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Historic Hospital Admission Records Project


Dr West's Arguments in Favour of Establishing a Hospital for Children

The following text was printed in Dr Charles West’s small book, published in 1854, ‘How to Nurse Sick Children’. It lays out in a very concise manner his arguments in support of the need for children’s hospitals in England, and London in particular.


Illustrative of the Need of a Children's Hospital

1st – The mortality of children under ten years is only two per cent. less than it was fifty years ago. Of 50,000 persons dying annually in London, 21,000 are children under that age.

2nd – The Hospitals of London are inadequate to afford accommodation for sick Children. In January 1843, of 2,336 patients in all the hospitals, only 26 were children under ten, suffering from diseases peculiar to their age.

3rd – Medical knowledge concerning Children's diseases is particularly defective, owing to the want of sufficient opportunities for their study.

4th – A special Hospital for Children is needed, because the proper care of Sick Children requires special arrangements.

5th – Children's hospitals have been established with success in seventeen of the chief cities of Europe, but there was not one in the United Kingdom till the Hospital for Sick Children was opened in Ormond Street.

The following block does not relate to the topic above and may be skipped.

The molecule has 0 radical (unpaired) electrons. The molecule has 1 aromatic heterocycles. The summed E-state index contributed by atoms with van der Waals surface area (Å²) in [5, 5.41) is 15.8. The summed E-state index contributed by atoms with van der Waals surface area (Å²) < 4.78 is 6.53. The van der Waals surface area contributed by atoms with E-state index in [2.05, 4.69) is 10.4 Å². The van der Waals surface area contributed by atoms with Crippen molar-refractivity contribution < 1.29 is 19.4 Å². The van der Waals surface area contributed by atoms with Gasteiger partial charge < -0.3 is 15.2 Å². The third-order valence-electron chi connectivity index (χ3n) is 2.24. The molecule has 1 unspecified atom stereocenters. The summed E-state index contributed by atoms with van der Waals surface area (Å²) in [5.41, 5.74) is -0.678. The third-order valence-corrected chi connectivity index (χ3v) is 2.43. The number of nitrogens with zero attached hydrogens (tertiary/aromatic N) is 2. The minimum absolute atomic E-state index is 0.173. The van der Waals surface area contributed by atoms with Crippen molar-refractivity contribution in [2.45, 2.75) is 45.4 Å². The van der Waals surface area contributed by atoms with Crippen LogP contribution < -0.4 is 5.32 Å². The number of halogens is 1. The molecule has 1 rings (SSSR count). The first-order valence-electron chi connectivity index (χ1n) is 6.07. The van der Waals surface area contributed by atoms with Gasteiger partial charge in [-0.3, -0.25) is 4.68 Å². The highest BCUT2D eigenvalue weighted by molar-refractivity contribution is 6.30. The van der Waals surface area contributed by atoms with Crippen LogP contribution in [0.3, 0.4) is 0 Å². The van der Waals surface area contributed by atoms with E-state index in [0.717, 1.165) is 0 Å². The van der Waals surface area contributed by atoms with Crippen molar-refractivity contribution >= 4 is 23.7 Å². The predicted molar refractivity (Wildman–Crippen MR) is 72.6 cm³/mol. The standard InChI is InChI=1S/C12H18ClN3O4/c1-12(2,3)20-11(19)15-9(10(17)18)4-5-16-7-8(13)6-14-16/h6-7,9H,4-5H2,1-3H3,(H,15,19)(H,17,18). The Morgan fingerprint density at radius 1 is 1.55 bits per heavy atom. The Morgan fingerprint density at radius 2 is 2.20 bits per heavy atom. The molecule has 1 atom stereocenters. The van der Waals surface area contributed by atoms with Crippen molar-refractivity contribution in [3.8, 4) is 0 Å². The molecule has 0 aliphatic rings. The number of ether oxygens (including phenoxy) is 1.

6th – The Opinion of the Medical Profession is almost unanimous in its favour:

"I will venture to say that the poor, as a class, will gain more from the establishment of a Hospital for Children's Diseases than they would from any general hospital."
Dr Latham

"It is a truth which ought to be confessed that the disorders of early life are less generally understood than those that are incident to maturer age; and it is a truth which still more deserves publicity, that the imperfection of our knowledge is mainly owing to our want of hospitals dedicated to the reception of sick Children."
Dr Watson

"The proposal to establish in the immediate vicinity of London a Hospital for Sick Children, is a measure so fraught with prospective benefits to every class of the community, that I cannot but regard it with deep interest and solicitude."
Dr Burrows

"It is a decided WANT in the Metropolis. * * * You have my best wishes for its success, and shall have any influence I can obtain for you."
Dr Locock

"I shall be happy to co-operate in its establishment, in any way which you may deem most likely to benefit the Institution."
Dr Fergusson

"The establishment of a Children's hospital in London, while proving an inestimable boon to themselves and their distressed patients, must also tend greatly to the advancement of medical knowledge in the important department of Infantile diseases."
Sir John Forbes